fosterage

Definitions

  • WordNet 3.6
    • n fosterage helping someone grow up to be an accepted member of the community "they debated whether nature or nurture was more important"
    • n fosterage encouragement; aiding the development of something
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Webster's Revised Unabridged Dictionary
    • n Fosterage The care of a foster child; the charge of nursing.
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Century Dictionary and Cyclopedia
    • n fosterage The act of fostering, nursing:, or nourishing; specifically, the rearing of another's child as one's own, in the relation of foster-parent and foster-child.
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Chambers's Twentieth Century Dictionary
    • ns Fosterage the act of fostering or nursing
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Etymology

Chambers's Twentieth Century Dictionary
A.S. fóstrian, to nourish, fóstor, food.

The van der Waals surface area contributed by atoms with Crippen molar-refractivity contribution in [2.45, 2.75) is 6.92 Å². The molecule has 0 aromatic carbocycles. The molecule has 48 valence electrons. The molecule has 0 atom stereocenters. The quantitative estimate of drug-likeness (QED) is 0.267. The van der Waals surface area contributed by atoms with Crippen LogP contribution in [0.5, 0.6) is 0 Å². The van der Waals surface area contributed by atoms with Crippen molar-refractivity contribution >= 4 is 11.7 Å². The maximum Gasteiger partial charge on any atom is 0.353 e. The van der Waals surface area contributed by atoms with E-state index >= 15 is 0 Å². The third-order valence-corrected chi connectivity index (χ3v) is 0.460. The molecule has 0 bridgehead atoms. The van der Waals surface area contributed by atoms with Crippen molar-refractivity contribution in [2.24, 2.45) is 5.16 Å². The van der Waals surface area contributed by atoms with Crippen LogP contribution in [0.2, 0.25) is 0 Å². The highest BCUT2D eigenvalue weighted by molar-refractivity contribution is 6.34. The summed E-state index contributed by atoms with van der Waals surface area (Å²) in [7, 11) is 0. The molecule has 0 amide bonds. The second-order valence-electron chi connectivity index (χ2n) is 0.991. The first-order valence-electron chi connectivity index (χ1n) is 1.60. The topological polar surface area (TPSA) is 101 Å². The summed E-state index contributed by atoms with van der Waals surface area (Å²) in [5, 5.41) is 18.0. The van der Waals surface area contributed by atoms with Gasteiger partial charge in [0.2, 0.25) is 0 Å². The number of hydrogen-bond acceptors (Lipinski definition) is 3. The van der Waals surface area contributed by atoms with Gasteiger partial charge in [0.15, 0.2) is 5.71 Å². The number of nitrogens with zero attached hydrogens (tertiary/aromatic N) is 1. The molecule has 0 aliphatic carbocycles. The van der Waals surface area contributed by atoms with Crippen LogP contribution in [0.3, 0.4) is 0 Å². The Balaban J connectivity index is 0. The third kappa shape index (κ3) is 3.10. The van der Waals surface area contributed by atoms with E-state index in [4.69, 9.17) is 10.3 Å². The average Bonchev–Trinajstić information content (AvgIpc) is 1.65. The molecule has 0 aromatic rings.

Usage

In literature:

There still remains in the Islands, though it is passing fast away, the custom of fosterage.
"A Journey to the Western Isles of Scotland" by Samuel Johnson
Fosterage, Custom of, 39.
"The Mirror of Literature, Amusement, and Instruction." by Various
Marriage and fosterage between the English and Irish are forbidden, and declared to be high treason.
"The Story Of Ireland" by Emily Lawless
There still remains in the Hebrides, though it is passing fast away, the custom of fosterage.
"The Mirror of Literature, Amusement, and Instruction, Vol. 12, Issue 323, July 19, 1828" by Various
A child in fosterage was reared and educated suitably for the position it was destined to fill in life.
"Encyclopaedia Britannica, 11th Edition, Volume 4, Slice 4" by Various
I was always a dependent thing, wanting fosterage and support.
"The Life and Letters of Mary Wollstonecraft Shelley, Volume II (of 2)" by Florence A. Thomas Marshall
He has come to claim, as gossip-law allows, the fosterage of MacWilliam's son.
"The Catholic World; Volume I, Issues 1-6" by E. Rameur
Fosterage might be undertaken out of affection or for payment.
"Encyclopaedia Britannica, 11th Edition, Volume 14, Slice 7" by Various
For one year the child was nursed in the house of his parents, and was then taken away by Bishop Erc to be placed under saintly fosterage.
"Insula Sanctorum et Doctorum" by John Healy
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